A Civil Rights Organisation, Center for Constitutional Order (CENCORD) has challenged the Electoral Commission’s(EC) power to vet nominations of presidential and parliamentary aspirants for the December polls.
A total of 17 presidential aspirants had submitted their forms on the deadline for submission of forms on Friday, September 30.
Chairperson of the Electoral Commission, Charlotte Osei, after the exercise, told Citi News the Commission will soon start vetting of the forms to ensure they are in compliance with the constitution and other subsidiary legislation.
“For the candidates who have met the requirements, their nominations will be accepted, which will mean they will be on the ballot paper for the December presidential elections,” she said.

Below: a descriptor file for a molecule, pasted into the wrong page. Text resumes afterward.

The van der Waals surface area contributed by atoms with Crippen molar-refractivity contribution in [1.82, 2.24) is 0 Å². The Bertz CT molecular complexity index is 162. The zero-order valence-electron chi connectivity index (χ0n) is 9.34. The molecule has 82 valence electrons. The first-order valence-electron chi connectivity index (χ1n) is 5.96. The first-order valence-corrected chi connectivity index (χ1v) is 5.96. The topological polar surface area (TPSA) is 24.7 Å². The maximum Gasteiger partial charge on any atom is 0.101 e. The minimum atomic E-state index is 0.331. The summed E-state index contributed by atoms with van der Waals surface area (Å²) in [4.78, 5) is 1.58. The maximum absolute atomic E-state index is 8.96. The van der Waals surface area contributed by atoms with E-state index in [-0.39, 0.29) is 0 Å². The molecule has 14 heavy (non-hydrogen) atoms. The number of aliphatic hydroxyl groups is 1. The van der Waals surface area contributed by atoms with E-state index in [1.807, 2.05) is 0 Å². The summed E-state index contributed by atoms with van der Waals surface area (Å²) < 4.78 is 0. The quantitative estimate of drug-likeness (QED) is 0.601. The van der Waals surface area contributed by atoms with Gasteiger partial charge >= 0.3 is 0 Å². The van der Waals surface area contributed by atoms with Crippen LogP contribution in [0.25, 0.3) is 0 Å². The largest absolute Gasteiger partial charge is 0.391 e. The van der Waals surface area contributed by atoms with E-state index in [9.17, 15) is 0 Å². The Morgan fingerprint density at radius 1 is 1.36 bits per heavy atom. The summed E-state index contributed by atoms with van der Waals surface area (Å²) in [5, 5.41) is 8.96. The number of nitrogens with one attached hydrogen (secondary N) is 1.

But speaking to Citi News’ Sixtus Dong Ullo, a fellow of the Centre, Mr. Solomon Osei Fosu the EC is acting outside the election regulatory framework by vetting aspirants.
He believes the EC has no “moral right” to undertake such an exercise.
“Looking at the regulation, that is CI 94, there is nowhere that it says that there should be a vetting within seven days so based on that, we think that EC’s seven day vetting is not backed by law”
“The EC has no moral right to say that they are now going to vet because if they vet and there is a mistake are they going to declare that candidate invalid or that nomination invalid? Are they going to give that candidate an opportunity to amend or rectify mistakes,” he argued.
Charlotte Osei said the Commission will take seven (7) days to vet all the forms before coming out with the final list of qualified candidates.
“Next week, the Commission will come out with the official list of those who have met the legal requirements to be candidates for this year’s presidential and parliamentary elections,” she added.
At the end of the submission on Friday, 17 aspirants, including two independent candidates, submitted their forms, although the EC was expecting 23 people.
By: Marian Ansah/citifmonline.com/Ghana